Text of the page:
Student-athletes returned to the campus of Madison Southern High School this week.

They weren't just there to train, though.

The school launched its first-ever Camp S.O.A.R. on Monday.

The goal of the event is to not only help the athletes get back in shape after being isolated during the COVID-19 lockdown, but also teach them valuable life lessons.

"Our goal is to educate as many kids as we can about being a better citizen and a better part of the world around us," Southern athletic director Jay Simmons said.

S.O.A.R. stands for safe, organized, accountable and respectful and the camp is being held under the current guidelines set forth by the Kentucky High School Athletic Association.

Only 60 student athletes are allowed on campus at a time and only 10 can be together in a group, or pod. Campers have split their time between conditioning exercises on the football field and the classroom, where they get life skills instruction from coaches.

Almost 200 athletes have taken part in the event this week.

"We threw this together in about six days," Southern strength and conditioning coach Corey Chapman said. "(Boys basketball coach) Austin (Newton) and (football coach) Jon (Clark) have been really diligent about it. All the coaches have been involved and have been really supportive. Everyone is seeing how valuable this can be for us going forward."

The on-field workouts have mostly focused on cardio and getting the athletes back in shape after months of no organized activities.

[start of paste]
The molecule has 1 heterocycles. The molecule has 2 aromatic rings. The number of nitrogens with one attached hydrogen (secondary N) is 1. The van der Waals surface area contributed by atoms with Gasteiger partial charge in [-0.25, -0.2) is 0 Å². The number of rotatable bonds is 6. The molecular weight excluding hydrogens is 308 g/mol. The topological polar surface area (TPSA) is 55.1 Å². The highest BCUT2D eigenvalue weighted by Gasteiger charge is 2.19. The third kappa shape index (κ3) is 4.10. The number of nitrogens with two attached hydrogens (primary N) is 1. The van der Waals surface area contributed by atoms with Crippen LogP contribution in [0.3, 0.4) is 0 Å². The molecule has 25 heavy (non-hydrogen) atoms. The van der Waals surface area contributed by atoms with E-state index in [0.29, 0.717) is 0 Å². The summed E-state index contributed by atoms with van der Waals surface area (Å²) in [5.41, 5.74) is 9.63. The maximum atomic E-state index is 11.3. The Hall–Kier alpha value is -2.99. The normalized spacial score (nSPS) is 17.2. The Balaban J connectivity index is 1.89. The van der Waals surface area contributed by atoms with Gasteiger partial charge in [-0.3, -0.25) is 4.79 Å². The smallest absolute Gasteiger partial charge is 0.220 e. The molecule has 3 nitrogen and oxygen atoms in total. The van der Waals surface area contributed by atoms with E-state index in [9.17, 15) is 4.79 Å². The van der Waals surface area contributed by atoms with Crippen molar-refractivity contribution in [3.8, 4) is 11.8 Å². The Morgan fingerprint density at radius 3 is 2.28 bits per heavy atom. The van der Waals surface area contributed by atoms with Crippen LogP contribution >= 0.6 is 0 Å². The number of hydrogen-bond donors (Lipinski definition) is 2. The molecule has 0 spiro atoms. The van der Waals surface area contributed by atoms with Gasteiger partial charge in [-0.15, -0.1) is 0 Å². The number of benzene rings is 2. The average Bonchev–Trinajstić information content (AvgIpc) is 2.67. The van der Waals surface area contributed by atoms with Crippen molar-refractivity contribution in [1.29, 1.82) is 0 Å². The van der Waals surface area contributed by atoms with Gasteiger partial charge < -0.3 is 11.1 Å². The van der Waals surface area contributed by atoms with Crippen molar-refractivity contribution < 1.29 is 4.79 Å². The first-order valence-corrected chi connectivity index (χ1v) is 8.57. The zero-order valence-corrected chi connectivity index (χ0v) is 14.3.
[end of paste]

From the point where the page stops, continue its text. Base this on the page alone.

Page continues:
"We just haven't had contact with them for so long," Chapman said. "We knew it was going to be a steep climb to get them back to playing shape. We are just bringing them along slowly."

Athletes from almost every sport at the school have taken part in workouts together -- including boys and girls basketball, boys and girls soccer, volleyball, football, baseball and softball.

That mix of students from different backgrounds has made the exercise portion of the camp more fun.

"They are building a little competitiveness," Chapman said with a laugh.

In the classroom, the focus changes every day.

Student-athletes have taken part in classes on social media, health, racism/stereotypes and other topics. The overall goal is to build a championship culture and have a positive impact on the kids.

"We are trying to be a guiding light," Chapman said.

Workouts/classes were held on Monday, Tuesday and Thursday in 30-45 minute sessions in the morning and afternoons.

The camp is scheduled for the same times/dates next week.

On July 1, the KHSAA is set to announce new guidelines for athletic programs moving forward.

For now, though, Camp S.O.A.R. has taken a big step toward getting the student-athletes at Southern ready to get back on the field.

"It's been a team effort," Southern girls soccer coach Katie Cress said.

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